The death toll of persons involved in military operations totalled 26,662 during the conflict between Finland and the Soviet Union in 1939-1940, later known as the Winter War. A book entitled Vapautemme hinta (Engl. transl. The Price of Our Liberty) was published soon after the war in 1941, with a few column centimetres reserved for the picture and details of each deceased war hero. The register published by Finnish news magazine Suomen kuvalehti became a bestseller. Today, over 75 years later, the book can still be found on the shelves of many Finnish homes. It provides a mesmerizing read. 

The Winter War as well as the book proved that deceased soldiers are of value. While the thunder of cannons and guns still echo through the air, they are vital for strengthening a patriotic spirit and sense of community under threat. They uphold morale among troops. After the war, they have a vital role in boosting a communal spirit, shaping identity and preparing for future conflicts. They also contribute to the creation of hero myths and narration of wars. 

The book paints a unified picture of Finland that redeemed its freedom through a blood offering. Although documenting the Winter War, it provides a fascinating link to the 1918 Finnish Civil War:  after the war between the Whites (conservatives) and Reds (socialists) that resulted in a loss of 36,640 lives, Suomen kuvalehti began to publish a column dedicated to perished Whites – with the same name as the book to come. The purpose was to remember the deceased heroes and consecrate their names for future generations. Making a point of honouring victims was a way for the winning side to bolster a certain Finnish identity.

Despite numerous defeats in the Winter War, after the war it has been discussed in an ennobled manner. As the story goes, a small nation managed to beat the great and mighty Soviet Union. The notion of the spirit of the Winter War was born, referring to success on the battlefield, a sense of solidarity in general as well as healing from the Civil War. As the book proves, this time all Finnish deceased soldiers qualified as redeemers of liberty, as the holy war was waged on a unified front against an external enemy.

The Winter War continues to hold a special place in political discourse in Finland, whether hankering for its spirit to crush an economic downturn, or mentioned in the context of security policy. The underlying notion is always freedom and independence redeemed through bloodshed and solidarity. Politics of today is built on a foundation of deceased soldiers.

Soldiers killed during times of war and peace are repeatedly harnessed for political ends. But when you stare at the faces of deceased soldiers one by one, also taking in their names, hometown, profession and age, politics are pushed aside and replaced with a sense of urgency, sadness and reflection on how the war affected each family and village. As a group, the deceased war heroes were important on a national level, but as individuals, their deaths feel like nothing but a loss. What use is it to anyone that all three brothers of a family living in a small village died? Or when a recent graduate gets killed after just two days on the front?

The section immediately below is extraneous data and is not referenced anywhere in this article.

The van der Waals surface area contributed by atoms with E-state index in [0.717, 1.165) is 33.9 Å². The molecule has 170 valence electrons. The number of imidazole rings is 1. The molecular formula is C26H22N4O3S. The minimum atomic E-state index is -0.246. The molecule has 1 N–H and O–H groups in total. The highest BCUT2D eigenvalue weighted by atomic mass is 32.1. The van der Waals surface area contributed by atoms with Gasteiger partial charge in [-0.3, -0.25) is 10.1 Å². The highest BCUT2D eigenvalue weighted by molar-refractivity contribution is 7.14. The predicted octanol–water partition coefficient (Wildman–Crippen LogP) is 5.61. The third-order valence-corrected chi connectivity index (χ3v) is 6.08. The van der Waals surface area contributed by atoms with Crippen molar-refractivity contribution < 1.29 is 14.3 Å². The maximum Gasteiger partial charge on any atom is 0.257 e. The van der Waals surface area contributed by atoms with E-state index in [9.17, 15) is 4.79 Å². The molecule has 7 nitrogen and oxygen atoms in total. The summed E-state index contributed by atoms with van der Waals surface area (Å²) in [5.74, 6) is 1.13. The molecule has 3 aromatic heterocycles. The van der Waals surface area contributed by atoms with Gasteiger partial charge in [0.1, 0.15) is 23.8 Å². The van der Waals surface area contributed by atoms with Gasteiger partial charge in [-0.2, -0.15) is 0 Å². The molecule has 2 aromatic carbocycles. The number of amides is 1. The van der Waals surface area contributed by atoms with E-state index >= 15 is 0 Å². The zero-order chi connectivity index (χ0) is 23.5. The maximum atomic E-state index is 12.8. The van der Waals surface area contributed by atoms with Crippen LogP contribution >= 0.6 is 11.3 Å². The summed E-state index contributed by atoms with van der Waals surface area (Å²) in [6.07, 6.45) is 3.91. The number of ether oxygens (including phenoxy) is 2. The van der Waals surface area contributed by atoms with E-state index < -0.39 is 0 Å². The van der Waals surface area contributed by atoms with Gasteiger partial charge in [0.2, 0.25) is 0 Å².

After gazing at the images long enough, one faces what I would call a problem with scalability. Deceased soldiers are important citizens and subordinates, but as individuals they are nothing but a loss. Dying as a war hero does not leave behind warmth, love, work or prosperity for family and friends. Instead, war death is always a violent end that results in immeasurable sorrow.


For this project, I have scanned all the main characters (26,662) in the The Price of Our Liberty book, and reworked the images into new exhibition pieces. Altogether there are five different chapters or types of works in the series: 100 portraits, 8 appropriations, 6 collages, a church piece and the book installation. Each of the portraits is made up of 68–415 overlaid head shots. Appropriations are based on images collected from newspapers and the Internet in recent years. The Church is a compilation piece consisting 160 churches in one picture. Also the book The Price of Our Liberty is exhibited. Altogether all the works construct a layered and uncanny view to the role of a dead soldier in contemporary political debates.


The project has received support from Arts Promotion Centre Finland, Kone Foundation and Olga and Vilho Linnamo Foundation.

Helsinki City Museum 2019

Mänttä Art Festival, Finland 2019
Lightboxes, ed. 1/2

The Price of Our Liberty
each image 25 x 21 cm
Archival ink print, mounted onto composite aluminium
The installation consists altogether 100 portraits.


Minister of Defence of Finland and another politician with Assault Rifles
68,5 x 94,5 cm
Archival ink print, framed, glass

HX Fighter Program
56,5 x 78 cm
Archival ink print, framed, museum glass

68,5 x 94,5 cm
Archival ink print, framed, museum

Squadron 2020
56,5 x 78 cm
Archival ink print, framed, museum